Treat Your Own Neck by Robin McKenzie, PT

Book Review

A man attempts to treat his own neck.
A man attempts to treat his own neck. Shelby Ross/The Image Bank/Getty Images

Treat Your Own Neck by Robin McKenzie, PT 

Treat Your Own Neck by Robin McKenzie is a brief book that describes how to ease your neck pain with simple exercises and posture fixes. The book covers a number of common activities - sitting, driving, manual labor and reclining - showing the wrong way and the right way to do them, and why. It also presents an exercise program and clarifies how to use it depending on the level and timing of your pain.

McKenzie is a physical therapist whose research suggests that a process known as centralization - when pain moves from the periphery of the body toward your spine - is an indication your treatment is working.


  • The McKenzie Method has an excellent reputation.
  • Simple, clear easy to follow instructions.


  • None

Treat Your Own Neck by Robin McKenzie, PT - Publication Information

  • Treat Your Own Neck by Robin McKenzie
  • Published by Spinal Publications, Waikanae, New Zealand.
  • 63 pages.
  • Last Publication Date August 2003.
  • A do it yourself approach to managing most types of neck pain.
  • McKenzie is a physical therapist and his method is well known in the orthopedic world.

Quick Summary of Treat Your Own Neck

Treat Your Own Neck is for most, but not all, people with neck pain. The reason is that neck pain, according to McKenzie and others, is generally due to overstretching of soft tissue (particularly ligaments), which is something his program addresses.

If your problem is due to something other than overstretched ligaments, you can read McKenzie's short list of symptoms (on page 22) that indicate the need for medical attention.

For example, if you have radiculopathy (pain and other symptoms going down one arm), you should see your doctor before attempting the exercises in the book.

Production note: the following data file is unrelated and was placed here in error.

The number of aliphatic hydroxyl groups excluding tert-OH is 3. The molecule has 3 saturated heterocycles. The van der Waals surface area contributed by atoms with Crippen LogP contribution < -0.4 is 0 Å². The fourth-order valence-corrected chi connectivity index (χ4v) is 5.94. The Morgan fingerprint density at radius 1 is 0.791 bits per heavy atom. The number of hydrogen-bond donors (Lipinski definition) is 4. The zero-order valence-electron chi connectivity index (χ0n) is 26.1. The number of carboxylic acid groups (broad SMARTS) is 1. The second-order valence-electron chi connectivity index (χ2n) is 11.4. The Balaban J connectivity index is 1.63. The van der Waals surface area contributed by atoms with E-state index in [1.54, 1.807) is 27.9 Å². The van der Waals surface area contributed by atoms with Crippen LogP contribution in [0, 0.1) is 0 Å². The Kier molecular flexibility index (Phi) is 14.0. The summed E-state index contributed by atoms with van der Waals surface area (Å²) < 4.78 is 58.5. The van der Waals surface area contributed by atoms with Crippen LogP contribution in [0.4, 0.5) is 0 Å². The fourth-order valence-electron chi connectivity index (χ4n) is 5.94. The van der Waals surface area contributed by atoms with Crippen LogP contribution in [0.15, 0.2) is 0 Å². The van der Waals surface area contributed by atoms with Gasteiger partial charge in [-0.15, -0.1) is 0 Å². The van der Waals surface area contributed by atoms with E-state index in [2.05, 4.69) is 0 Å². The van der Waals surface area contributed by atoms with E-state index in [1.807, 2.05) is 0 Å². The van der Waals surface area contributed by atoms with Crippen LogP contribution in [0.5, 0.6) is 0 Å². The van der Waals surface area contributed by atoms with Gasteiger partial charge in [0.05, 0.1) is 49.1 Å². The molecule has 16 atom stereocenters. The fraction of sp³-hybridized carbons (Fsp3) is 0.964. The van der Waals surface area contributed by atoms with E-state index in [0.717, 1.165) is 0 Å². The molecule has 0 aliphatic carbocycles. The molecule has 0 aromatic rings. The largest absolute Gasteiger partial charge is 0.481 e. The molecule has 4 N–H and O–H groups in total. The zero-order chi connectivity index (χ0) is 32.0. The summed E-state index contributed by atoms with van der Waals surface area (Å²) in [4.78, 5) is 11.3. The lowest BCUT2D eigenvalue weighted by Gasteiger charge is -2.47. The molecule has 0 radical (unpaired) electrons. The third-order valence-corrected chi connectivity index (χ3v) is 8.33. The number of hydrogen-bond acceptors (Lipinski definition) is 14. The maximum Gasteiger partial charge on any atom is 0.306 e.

In fact, McKenzie recommends that the first time you get neck pain to have it checked by your doctor. A doctor, he says, will examine your neck from a number of medical angles. After you understand the problem, you can then determine your best course of action.  This may include fitting  the Treat Your Own Neck program in with other care options, if it's appropriate to your situation.

That said, McKenzie puts the onus of neck health on the reader. "The management of your neck is your responsibility," he states in his introduction.

The Problem from McKenzie's Perspective

McKenzie says that overstretching of soft tissue precedes tissue damage. This may lead to problems ranging from forward head posture to bulging and herniating discs. Again, if you have a disc problem you should work with your doctor to establish the best treatment for you.

One of the main neck issues addressed in this book is the protruded or forward head posture. McKenzie says it is a result of the events that occur in the spine during sitting.

The neck muscles that hold your head up on top of your spine get tired, and the neck gradually protrudes forward. In this way, support for your neck is lost.

How McKenzie Presents His Exercises

Each exercise takes two pages to describe, with text on the left and black-and-white photos on the right. For every description, McKenzie explains how to move out and how to come back to the start position. He tells you how many times to repeat the movement, and how often during the day to do the exercise. This varies according to the way in which the exercise is used. For example, the cervical retraction exercise, he says, is used mainly to address neck pain, but you can also use it for prevention. When addressing existing pain, McKenzie suggests doing 10 reps about six to eight times each day. For prevention, all you need is five to six reps, as needed.

Chapter 5 talks about different types of pain, such as headaches, recently subsided pain and acute pain, and how to choose exercises for each.

My Take on Treat Your Own Neck

At first glance, Treat Your Own Neck seems like a one-cure-fits-all type of book. But knowing McKenzie's excellent reputation in the spinal treatment world, I challenged my first impression as I delved more deeply into the book. Sure enough, I found specific, credible guidelines on everything from how to choose exercises for different pain scenarios, and techniques for modifying strength exercises if stiffness is your main problem, to, as I mentioned above, signs indicating you need to be working with your doctor rather than, or in conjunction with, the Treat Your Own Neck program.

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